Typically, a PGI consists of 4 components, namely, the parking lot monitoring, information dissemination, communication technology, and the control system [6]. The PGI systems use either smart sensors or cameras for monitoring lots occupancy. The sensors based monitoring is further classified as “On-Roadway” or “Off-Roadway”. The on-road sensors are glued to the road surface; examples of such type of sensors are magnetic sensors and acoustic sensors. The off-road sensors are placed above the surface of the road; the examples are smart cameras for monitoring.

The body of knowledge in this area is vast, with large-scale field deployments since 1996. Lin et al. [7] provide an exhaustive, although not systematic, survey on smart parking solutions, from 2000 to 2016, and identify some challenges and open issues. The smart parking system can be designed in several ways and there are different technology options available. Regarding the technologies available for parking lots monitoring various sensor solutions such as magnetic sensor, acoustic sensors, RFIDs, ultrasounds, inductive loops, smart cameras, etc. can be used. Recently more advanced solutions for street parking detection and monitoring systems are proposed, for example, crowdsourcing [8], which is based on an ultrasonic range finder placed in each vehicle to detect free places near the parked vehicle. The collected information is then disseminated to the other vehicles’ drivers to help them find these free slots.

In [9] the authors have used photoelectric sensors to detect the vehicles in a controlled zone. The sensors were installed at the entry/exit of the parking and connected with the server for information processing and dissemination. Such arrangement can provide real-time information about the number of free parking lots but does not provide exact location of the free space. In addition, the problem of finding exact free parking lot grows exponentially with the number of parking lots. An increased production of sensors and smart cameras has enhanced the scope of analysis and management of urban traffic activities. New disruptive techniques leveraging computer vision that provides an added value to cameras by automatically extracting relevant information have been proposed in several works. Therefore, these new techniques based on computer vision and video analytics become increasingly important for ITS. For instance, a smart camera based real-time car parking monitoring systems exploiting the convolutional neural network algorithms was presented in [10]. The system was tested and validated for robustness and effectiveness in various challenging scenarios such as low light, shadows, and occlusions. The presented system exhibits high performance; however it is not integrated with a fully distributed ITS architecture. In [11] the authors have used applied computational mechanisms and image processing techniques to monitor and authorize vehicles entering the parking area. However, the presented systems only detect and recognize the vehicles and verify if they are the registered users or not. Recently, a more interesting work on image processing for smart transport infrastructure is presented in [12] using drones. The presented work uses drone cameras to capture the videos and then analyze it for the available parking lots and congestion on the roads. However, the presented work shows less precision and also not fully integrated into a distributed ITS system. Other related works that use smart camera for parking lots monitoring can be found in [1316].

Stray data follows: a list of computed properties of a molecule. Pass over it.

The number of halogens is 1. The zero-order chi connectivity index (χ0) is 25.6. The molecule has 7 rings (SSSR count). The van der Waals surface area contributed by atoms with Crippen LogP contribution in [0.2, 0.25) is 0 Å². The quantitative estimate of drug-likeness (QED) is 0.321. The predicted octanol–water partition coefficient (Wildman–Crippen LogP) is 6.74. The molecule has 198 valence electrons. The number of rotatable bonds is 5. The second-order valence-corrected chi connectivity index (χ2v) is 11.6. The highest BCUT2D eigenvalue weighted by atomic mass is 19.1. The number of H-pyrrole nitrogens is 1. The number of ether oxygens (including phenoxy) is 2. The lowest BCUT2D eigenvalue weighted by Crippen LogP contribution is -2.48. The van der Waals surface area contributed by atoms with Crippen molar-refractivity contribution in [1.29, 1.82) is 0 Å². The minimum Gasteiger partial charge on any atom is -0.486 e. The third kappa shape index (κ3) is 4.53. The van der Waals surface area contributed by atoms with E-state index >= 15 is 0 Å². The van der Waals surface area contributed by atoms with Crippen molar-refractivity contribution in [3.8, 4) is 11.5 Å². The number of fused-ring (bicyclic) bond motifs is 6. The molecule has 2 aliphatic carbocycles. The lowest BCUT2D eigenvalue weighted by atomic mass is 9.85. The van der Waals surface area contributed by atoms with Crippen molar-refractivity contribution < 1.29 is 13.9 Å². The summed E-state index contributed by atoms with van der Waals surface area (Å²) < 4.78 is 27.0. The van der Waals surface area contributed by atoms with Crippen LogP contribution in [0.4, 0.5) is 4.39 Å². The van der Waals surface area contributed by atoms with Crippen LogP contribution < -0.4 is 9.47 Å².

The work presented in this paper addresses some of the challenges and openes issues identified in [7], notably at the sensing layer, guaranteeing personal privacy, and by using smart, low power, magnetic, and vision sensors. Moreover, with the aim of designing an architecture which can have high scalability and reliability, in the following section our fully distributed ITS is presented and described, along with the two different sensing technologies for covering different aspects of parking systems (e.g., outdoor and underground parking lots). Another issue, faced by our proposal, regards the conditions for proposing a low-cost solution, at least in comparison with other proposals mentioned above, and with regard to several aspects: from the sensors customization to the infrastructures and from the maintenance to the scalability.

3. Distributed ITS Architecture